In City of Swan v Bayblue Holdings Pty Ltd [2015] WASCA 227, the WA Supreme Court of Appeal had cause to revisit the rule against duplicity in a charge involving a contravention of thePlanning and Development Act 2005 (PD Act).  

Although duplicity has been the subject of much judicial consideration in the past, and the rule against it has been codified in the Criminal Procedure Act 2004 (CPA), the case is a timely reminder of the difficulties in determining whether a particular charge is duplex and the potential consequences of getting it wrong.

What is duplicity?

Duplicity occurs where there is a single charge which on its face (patent duplicity) or on the evidence adduced or to be adduced at trial (latent duplicity) gives rise to more than one offence.  

The CPA makes it clear that except in permitted circumstances, a charge must allege one offence only. A charge made under the PD Act is not a permitted circumstance.

Why is duplicity unfair?

Duplicity in a charge poses a significant risk of injustice. This injustice arises from the possibility of the accused being convicted of one of a number of distinct offences.  

Fairness requires that prosecutors define with accuracy each criminal offence they intend to prosecute and identify the elements of the offence(s) necessary to secure a conviction. That information assists the accused in deciding how to plead to the charge, clarifies contested questions about the admissibility of evidence relevant to the offence(s) specified and contributes to accurate sentencing where a conviction is recorded.

The facts

Bayblue owned an industrial parcel of land in Malaga comprising a large factory warehouse building and hardstand car park area (“Land”). The tenant of the Land, Steelmakers Pty Ltd (“Steelmakers”) operated a steel fabrication business from the Land.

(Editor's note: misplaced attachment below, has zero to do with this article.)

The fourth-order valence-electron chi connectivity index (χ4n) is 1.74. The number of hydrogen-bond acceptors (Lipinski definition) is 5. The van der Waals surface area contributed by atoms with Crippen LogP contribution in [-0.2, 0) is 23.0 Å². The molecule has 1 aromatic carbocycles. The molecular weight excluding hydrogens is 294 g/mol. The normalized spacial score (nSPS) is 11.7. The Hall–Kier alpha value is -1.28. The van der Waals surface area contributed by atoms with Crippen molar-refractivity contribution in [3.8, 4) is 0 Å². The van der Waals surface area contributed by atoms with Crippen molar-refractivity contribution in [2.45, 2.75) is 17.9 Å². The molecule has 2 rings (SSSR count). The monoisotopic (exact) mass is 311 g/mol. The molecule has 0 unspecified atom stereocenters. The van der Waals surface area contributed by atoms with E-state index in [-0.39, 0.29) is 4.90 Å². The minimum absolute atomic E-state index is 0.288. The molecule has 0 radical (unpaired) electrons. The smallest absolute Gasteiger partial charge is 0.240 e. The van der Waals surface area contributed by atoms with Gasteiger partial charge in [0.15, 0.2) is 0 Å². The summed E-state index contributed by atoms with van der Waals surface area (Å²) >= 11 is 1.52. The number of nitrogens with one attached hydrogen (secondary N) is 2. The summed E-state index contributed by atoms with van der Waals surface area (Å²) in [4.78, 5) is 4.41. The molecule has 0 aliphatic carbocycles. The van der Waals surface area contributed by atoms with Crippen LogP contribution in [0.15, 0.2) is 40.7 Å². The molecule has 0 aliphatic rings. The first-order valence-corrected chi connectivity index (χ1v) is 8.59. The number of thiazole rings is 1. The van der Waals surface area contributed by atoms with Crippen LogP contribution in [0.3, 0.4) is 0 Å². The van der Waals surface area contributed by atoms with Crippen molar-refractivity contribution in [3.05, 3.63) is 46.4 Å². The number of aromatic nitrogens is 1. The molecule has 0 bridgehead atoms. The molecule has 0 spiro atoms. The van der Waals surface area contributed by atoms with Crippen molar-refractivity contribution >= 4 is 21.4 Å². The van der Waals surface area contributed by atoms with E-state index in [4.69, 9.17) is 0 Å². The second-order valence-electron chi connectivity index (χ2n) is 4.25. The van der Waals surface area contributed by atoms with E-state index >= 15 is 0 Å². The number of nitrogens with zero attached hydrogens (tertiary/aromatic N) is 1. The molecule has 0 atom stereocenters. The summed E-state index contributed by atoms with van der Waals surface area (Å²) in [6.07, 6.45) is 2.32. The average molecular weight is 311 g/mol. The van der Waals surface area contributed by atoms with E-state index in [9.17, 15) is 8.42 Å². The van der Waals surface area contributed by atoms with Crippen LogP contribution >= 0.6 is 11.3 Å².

The City issued a direction to Bayblue on 18 July 2011 under section 214(3) of the PD Act requiring it to pull down and remove unapproved alterations to the factory warehouse building (“Building”) comprising the following:

  • an extension and enclosure of a small section of the Building’s verandah (this had been carried out by Steelmakers in 2007 after Bayblue had become the owner of the land) (Enclosure); and 
  • other alterations to the Building’s canopy (this had been carried out by the previous owner of the Land beforeBayblue became the owner of the Land) (Other Alterations).

Bayblue applied for retrospective planning approval for the unauthorised Enclosure and Other Alterations which was subsequently granted.  

The City then commenced prosecution proceedings against Bayblue for failing to comply with the section 214(3) direction within 60 days of being given the direction.  

Bayblue (without legal representation) pleaded guilty to the charge and received a fine of  $348,000.  

Bayblue subsequently appealed against its conviction on the basis that it had not carried out the Enclosure (undertaken by Steelmakers) or the Other Alterations (undertaken by a previous owner of the Land).  

Kenneth Martin J allowed the appeal (by finding that Bayblue had not undertaken the Enclosure and Other Alterations) and set aside Bayblue’s conviction on the charge: see Steelmakers Pty Ltd v City of Swan [2014] WASC 449.